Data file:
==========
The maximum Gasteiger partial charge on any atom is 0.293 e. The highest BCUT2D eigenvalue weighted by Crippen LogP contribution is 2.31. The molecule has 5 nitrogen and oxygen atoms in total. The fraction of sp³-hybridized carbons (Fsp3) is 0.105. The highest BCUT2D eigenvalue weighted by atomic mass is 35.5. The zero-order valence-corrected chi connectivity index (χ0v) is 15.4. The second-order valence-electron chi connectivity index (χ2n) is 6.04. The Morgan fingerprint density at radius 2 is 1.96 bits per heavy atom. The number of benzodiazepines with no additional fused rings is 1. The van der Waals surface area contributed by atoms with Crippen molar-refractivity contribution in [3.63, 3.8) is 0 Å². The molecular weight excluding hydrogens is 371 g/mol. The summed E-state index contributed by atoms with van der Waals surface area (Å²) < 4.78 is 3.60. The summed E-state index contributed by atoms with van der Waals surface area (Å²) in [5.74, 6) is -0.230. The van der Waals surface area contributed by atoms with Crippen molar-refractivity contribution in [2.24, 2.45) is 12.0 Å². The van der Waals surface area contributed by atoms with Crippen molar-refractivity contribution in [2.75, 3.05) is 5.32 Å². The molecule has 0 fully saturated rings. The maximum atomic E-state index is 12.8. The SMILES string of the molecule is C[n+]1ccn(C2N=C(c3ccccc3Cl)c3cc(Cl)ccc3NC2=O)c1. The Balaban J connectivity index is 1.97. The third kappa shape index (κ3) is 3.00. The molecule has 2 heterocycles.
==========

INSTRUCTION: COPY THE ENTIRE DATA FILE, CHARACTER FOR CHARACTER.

The maximum Gasteiger partial charge on any atom is 0.293 e. The highest BCUT2D eigenvalue weighted by Crippen LogP contribution is 2.31. The molecule has 5 nitrogen and oxygen atoms in total. The fraction of sp³-hybridized carbons (Fsp3) is 0.105. The highest BCUT2D eigenvalue weighted by atomic mass is 35.5. The zero-order valence-corrected chi connectivity index (χ0v) is 15.4. The second-order valence-electron chi connectivity index (χ2n) is 6.04. The Morgan fingerprint density at radius 2 is 1.96 bits per heavy atom. The number of benzodiazepines with no additional fused rings is 1. The van der Waals surface area contributed by atoms with Crippen molar-refractivity contribution in [3.63, 3.8) is 0 Å². The molecular weight excluding hydrogens is 371 g/mol. The summed E-state index contributed by atoms with van der Waals surface area (Å²) < 4.78 is 3.60. The summed E-state index contributed by atoms with van der Waals surface area (Å²) in [5.74, 6) is -0.230. The van der Waals surface area contributed by atoms with Crippen molar-refractivity contribution in [2.24, 2.45) is 12.0 Å². The van der Waals surface area contributed by atoms with Crippen molar-refractivity contribution in [2.75, 3.05) is 5.32 Å². The molecule has 0 fully saturated rings. The maximum atomic E-state index is 12.8. The SMILES string of the molecule is C[n+]1ccn(C2N=C(c3ccccc3Cl)c3cc(Cl)ccc3NC2=O)c1. The Balaban J connectivity index is 1.97. The third kappa shape index (κ3) is 3.00. The molecule has 2 heterocycles.